Friday, March 10, 2006

"Yanks’ broken promise?" MetroNY 03/10/06

Yanks’ broken promise?
Less than a month before stadium deal deadline, no community pact in sight

by patrick arden / metro new york

MAR 10, 2006

LOWER MANHATTAN — In January, New York Yankees president Randy Levine made a promise to people who live near his team’s current ballpark and who were upset that the Yankees’ proposed new stadium and parking garages would claim 22 acres of parkland.

“We will enter into a community benefits agreement,” he told a luncheon of the New Bronx Chamber of Commerce. “It will be a very good, fair one — and we intend to be long-term, good-standing neighbors in the Bronx. I promise that on behalf of the Yankees and George Steinbrenner. We care about the quality of life for residents in the Bronx.”

After Levine’s speech, Bronx Borough President Adolfo Carrion said, “We’re working, of course, with every local official and local community leaders to ensure that [this benefits agreement] represents the best interests of the community.” He vowed that “at minimum” 25 percent of construction jobs and contracts would be set aside for Bronx residents and businesses. The full agreement, Carrion said, was “probably in its final steps at this point.”

But after almost two months, there’s still no sign of any community benefits agreement.

Where’s the deal?

Yesterday, the Yankees sought approval for nearly $930 million in tax-exempt financing from the city. Afterward, the team’s spokesperson said she was not “at liberty” to discuss the agreement, and repeated calls to the Bronx Borough President were not returned. In late February, Carrion spokeswoman Anne Fenton said, “The borough president is working with the Yankees to ensure that the community’s concerns are addressed and that the host community will be a partner in the development of this area.”

That had a familiar ring to Majora Carter, founder and director of the community development group Sustainable South Bronx. Carter, who was named a MacArthur Fellow last year, had participated in Carrion’s drafting of a CBA with the Related Companies over the nearby Gateway Center mall project, but that process did not work out as planned. Of the 13 community groups who took part in meetings to craft a deal, only 3 ended up signing the agreement, just moments before the City Council approved the project.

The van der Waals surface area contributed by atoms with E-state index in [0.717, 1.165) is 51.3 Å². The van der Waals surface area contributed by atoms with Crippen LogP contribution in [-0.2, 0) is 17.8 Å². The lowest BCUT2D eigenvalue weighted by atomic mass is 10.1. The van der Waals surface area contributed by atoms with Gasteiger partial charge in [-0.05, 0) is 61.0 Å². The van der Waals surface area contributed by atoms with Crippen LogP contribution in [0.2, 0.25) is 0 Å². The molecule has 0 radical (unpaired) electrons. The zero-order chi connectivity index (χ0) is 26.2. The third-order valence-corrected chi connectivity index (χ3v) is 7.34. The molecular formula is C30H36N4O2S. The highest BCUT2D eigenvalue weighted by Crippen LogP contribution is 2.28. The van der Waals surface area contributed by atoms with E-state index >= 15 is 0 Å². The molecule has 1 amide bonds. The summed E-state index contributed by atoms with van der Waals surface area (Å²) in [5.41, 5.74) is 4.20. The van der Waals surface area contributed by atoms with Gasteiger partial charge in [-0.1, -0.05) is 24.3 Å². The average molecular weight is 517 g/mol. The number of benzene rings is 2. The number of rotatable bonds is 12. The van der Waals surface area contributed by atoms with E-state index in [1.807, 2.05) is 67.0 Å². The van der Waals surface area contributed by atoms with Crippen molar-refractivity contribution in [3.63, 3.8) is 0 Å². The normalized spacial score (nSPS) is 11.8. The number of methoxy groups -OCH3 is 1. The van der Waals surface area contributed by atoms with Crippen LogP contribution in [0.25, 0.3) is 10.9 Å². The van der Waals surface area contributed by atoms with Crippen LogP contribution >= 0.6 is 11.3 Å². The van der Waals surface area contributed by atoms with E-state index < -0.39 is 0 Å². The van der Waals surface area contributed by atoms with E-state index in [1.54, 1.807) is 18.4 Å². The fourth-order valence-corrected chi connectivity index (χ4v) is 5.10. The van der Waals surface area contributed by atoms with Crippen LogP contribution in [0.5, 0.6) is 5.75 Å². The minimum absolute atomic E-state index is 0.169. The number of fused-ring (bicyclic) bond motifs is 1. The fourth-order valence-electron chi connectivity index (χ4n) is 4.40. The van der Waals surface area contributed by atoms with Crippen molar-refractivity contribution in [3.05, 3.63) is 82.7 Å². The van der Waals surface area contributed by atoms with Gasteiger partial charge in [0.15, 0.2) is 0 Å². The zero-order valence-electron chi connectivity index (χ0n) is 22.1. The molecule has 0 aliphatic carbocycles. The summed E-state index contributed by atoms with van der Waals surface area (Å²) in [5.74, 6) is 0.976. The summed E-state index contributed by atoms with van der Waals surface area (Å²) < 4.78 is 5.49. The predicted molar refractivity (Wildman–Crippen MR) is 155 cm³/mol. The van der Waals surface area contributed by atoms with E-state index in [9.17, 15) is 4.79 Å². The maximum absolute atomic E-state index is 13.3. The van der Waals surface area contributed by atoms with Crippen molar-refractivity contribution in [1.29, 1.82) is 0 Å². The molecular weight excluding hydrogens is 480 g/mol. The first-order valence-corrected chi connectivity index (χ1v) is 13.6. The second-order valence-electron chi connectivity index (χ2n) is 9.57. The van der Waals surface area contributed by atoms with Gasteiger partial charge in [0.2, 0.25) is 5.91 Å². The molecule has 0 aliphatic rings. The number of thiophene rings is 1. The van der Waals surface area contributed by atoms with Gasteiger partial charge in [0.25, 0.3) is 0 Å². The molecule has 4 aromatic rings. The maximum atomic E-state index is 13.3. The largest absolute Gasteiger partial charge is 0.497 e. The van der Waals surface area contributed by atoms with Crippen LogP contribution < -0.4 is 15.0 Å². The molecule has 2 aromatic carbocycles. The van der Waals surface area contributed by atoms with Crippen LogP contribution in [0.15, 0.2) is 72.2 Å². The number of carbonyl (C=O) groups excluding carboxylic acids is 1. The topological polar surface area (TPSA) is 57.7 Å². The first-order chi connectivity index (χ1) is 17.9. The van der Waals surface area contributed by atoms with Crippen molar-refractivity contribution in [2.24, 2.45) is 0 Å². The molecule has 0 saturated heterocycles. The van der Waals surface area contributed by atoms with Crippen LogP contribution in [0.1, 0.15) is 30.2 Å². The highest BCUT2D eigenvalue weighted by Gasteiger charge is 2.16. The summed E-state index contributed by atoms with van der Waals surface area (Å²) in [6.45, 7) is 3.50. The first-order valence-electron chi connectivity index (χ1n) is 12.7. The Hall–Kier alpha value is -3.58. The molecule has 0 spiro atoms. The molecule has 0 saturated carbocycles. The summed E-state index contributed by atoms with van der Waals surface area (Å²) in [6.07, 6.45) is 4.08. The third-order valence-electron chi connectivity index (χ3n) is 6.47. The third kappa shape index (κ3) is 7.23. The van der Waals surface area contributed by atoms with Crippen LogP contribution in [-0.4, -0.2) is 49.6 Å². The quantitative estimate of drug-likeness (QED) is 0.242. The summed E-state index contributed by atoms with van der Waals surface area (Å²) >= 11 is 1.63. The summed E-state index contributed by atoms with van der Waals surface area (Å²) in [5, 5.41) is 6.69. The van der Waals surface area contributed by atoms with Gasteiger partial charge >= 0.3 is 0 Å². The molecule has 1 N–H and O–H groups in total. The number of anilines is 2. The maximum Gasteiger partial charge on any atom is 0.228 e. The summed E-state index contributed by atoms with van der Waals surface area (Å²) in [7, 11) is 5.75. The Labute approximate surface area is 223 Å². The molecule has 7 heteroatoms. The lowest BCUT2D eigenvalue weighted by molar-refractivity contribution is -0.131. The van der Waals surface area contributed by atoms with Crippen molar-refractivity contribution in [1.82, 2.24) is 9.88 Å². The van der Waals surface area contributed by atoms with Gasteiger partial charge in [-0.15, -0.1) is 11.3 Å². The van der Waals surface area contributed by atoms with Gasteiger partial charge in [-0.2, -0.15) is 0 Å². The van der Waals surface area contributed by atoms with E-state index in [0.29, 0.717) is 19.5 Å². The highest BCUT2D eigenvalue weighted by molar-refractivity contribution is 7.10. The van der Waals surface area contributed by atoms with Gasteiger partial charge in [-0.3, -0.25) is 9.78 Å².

“I took part in it until they determined that we should no longer be a part of it,” Carter said. “We weren’t exactly kicked out, but it became very well known that our assistance was not required.”

Whose deal?

“Supposedly they’ve changed the name for the Yankees — it’s now called a ‘community partnership agreement,’” Carter said. “As far as I know, there have been no meetings held. There is no one involved — there’s the borough president negotiating on behalf of the Bronx Borough President’s office with the Yankees, and that’s it.”

“This is pretty late in the game to still be negotiating an agreement,” said Roxana Tynan of the Los Angeles Alliance for a New Economy, the group that pioneered the idea of CBAs. “The more votes that have been taken on the project the less leverage local folks have, unless they have a legal angle and can buy time.

“CBAs don’t work when they’re top-down, because then people don’t trust the process — you have a lot of trust issues to overcome about whose interests the CBA is really going to serve.”

What’s a CBA?

• A community benefits agreement is a legally binding contract negotiated between a developer and a coalition of residents affected by a construction project. In exchange for the neighborhood’s support, the developer agrees to provide jobs, employment training, housing and even youth programs.

1 Comments:

At 9:09 AM, Anonymous BD said...

The community doesn't want a CBA; we want our parks! But this is an illuminating example of where our elected officials are coming from. If they really represented us, everything would be handled differently. Obviously, they work for the Yankees. This is plain for anyone to see. And if a CBA is a binding agreement, then don't look at the Gateway CBA as a model, as it is nonbinding...lovely! And he wants to be mayor!

 

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